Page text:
Former Village planning board chair

By Michael Turton

Barney Molloy, who served on the Cold Spring Planning Board for more than two years, including as its chair, is one of three candidates for two seats on the Village Board. Molloy ran for mayor in 2015 but was not elected; he also ran in 2013 but withdrew. He is running under the V.O.T.E. Party. We have conducted similar interviews with candidates Lynn Miller and Steve Voloto.

All three candidates will participate in a forum sponsored by The Paper/ at 7:30 p.m. on Monday, Feb. 29, in the music room at the Haldane School; the election is March 15. Molloy’s responses have been edited for brevity.

Why are you running for village board?

There’s some frustration and disappointment over what we’ve seen evolve over the last nine or 10 months. Many of the issues that I brought forward remain on the table and haven’t really been addressed. They’re just as valid, just as pressing, just as necessary as they were a year ago — if not more so.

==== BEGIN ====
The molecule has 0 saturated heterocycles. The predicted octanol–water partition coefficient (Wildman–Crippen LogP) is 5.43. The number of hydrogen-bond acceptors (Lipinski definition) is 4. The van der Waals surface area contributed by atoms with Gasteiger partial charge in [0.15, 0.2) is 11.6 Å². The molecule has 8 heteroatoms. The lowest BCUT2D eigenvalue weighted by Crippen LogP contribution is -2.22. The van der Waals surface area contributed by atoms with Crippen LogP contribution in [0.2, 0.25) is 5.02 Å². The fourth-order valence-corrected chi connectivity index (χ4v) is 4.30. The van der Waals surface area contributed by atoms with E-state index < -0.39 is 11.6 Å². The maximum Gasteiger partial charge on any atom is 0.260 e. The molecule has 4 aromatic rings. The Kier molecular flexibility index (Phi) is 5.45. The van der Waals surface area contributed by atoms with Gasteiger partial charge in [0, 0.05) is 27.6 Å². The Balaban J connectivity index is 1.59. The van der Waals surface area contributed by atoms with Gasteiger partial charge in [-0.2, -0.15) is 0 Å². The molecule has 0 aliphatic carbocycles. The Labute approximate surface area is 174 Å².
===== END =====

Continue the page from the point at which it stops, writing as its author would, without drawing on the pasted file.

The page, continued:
What are three important issues that the Village Board must address?

The need for long-term planning and asset management. We need multi-year and capital planning. Some of our senior people are approaching 20 years of service. Our village clerk, highway supervisor and water superintendent have expressed varying degrees of interest in pursuing other opportunities or retiring. How are we going to address that? It hasn’t been discussed. And there’s a revenue problem. Realistically our fixed expenses are going to exceed the $1,800 tax cap. Again, I don’t see any discussion taking place in public. I don’t see anybody being reasonable or anybody leveling with the taxpayers about what that means going forward. Maybe they don’t understand it.

Barney Molloy (photo by M. Turton)
Barney Molloy (photo by M. Turton)

What qualifications, skills and experience make you a strong candidate?